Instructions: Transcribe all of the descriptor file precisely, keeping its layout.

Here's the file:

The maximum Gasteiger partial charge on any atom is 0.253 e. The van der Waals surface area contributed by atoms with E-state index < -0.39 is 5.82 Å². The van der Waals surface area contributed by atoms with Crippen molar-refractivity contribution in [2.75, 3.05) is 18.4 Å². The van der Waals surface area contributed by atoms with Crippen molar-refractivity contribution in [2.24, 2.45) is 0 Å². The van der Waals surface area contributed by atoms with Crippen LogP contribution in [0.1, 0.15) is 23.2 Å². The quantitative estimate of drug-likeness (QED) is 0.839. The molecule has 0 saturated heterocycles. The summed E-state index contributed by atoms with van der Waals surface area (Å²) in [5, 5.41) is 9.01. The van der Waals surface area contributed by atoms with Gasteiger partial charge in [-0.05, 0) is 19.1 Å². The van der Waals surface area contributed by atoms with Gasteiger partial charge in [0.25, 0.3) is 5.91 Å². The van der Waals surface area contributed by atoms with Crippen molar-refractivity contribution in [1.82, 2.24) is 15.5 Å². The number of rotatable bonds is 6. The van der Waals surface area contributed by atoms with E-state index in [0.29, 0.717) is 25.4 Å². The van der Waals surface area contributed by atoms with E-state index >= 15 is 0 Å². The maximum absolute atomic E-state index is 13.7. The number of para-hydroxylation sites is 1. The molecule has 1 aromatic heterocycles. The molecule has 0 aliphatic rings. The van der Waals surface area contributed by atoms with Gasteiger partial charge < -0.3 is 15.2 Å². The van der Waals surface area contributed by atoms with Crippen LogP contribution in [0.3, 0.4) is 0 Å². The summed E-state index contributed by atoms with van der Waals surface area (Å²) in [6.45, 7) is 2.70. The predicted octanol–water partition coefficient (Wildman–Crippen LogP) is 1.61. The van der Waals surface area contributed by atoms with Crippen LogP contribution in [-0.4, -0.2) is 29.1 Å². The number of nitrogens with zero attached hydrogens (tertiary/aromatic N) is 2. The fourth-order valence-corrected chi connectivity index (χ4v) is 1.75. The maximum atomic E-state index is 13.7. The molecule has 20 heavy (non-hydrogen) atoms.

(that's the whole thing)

The maximum Gasteiger partial charge on any atom is 0.253 e. The van der Waals surface area contributed by atoms with E-state index < -0.39 is 5.82 Å². The van der Waals surface area contributed by atoms with Crippen molar-refractivity contribution in [2.75, 3.05) is 18.4 Å². The van der Waals surface area contributed by atoms with Crippen molar-refractivity contribution in [2.24, 2.45) is 0 Å². The van der Waals surface area contributed by atoms with Crippen LogP contribution in [0.1, 0.15) is 23.2 Å². The quantitative estimate of drug-likeness (QED) is 0.839. The molecule has 0 saturated heterocycles. The summed E-state index contributed by atoms with van der Waals surface area (Å²) in [5, 5.41) is 9.01. The van der Waals surface area contributed by atoms with Gasteiger partial charge in [-0.05, 0) is 19.1 Å². The van der Waals surface area contributed by atoms with Gasteiger partial charge in [0.25, 0.3) is 5.91 Å². The van der Waals surface area contributed by atoms with Crippen molar-refractivity contribution in [1.82, 2.24) is 15.5 Å². The number of rotatable bonds is 6. The van der Waals surface area contributed by atoms with E-state index in [0.29, 0.717) is 25.4 Å². The van der Waals surface area contributed by atoms with E-state index >= 15 is 0 Å². The maximum absolute atomic E-state index is 13.7. The number of para-hydroxylation sites is 1. The molecule has 1 aromatic heterocycles. The molecule has 0 aliphatic rings. The van der Waals surface area contributed by atoms with Gasteiger partial charge < -0.3 is 15.2 Å². The van der Waals surface area contributed by atoms with Crippen LogP contribution in [0.3, 0.4) is 0 Å². The summed E-state index contributed by atoms with van der Waals surface area (Å²) in [6.45, 7) is 2.70. The predicted octanol–water partition coefficient (Wildman–Crippen LogP) is 1.61. The van der Waals surface area contributed by atoms with Crippen LogP contribution in [-0.4, -0.2) is 29.1 Å². The number of nitrogens with zero attached hydrogens (tertiary/aromatic N) is 2. The fourth-order valence-corrected chi connectivity index (χ4v) is 1.75. The maximum atomic E-state index is 13.7. The molecule has 20 heavy (non-hydrogen) atoms.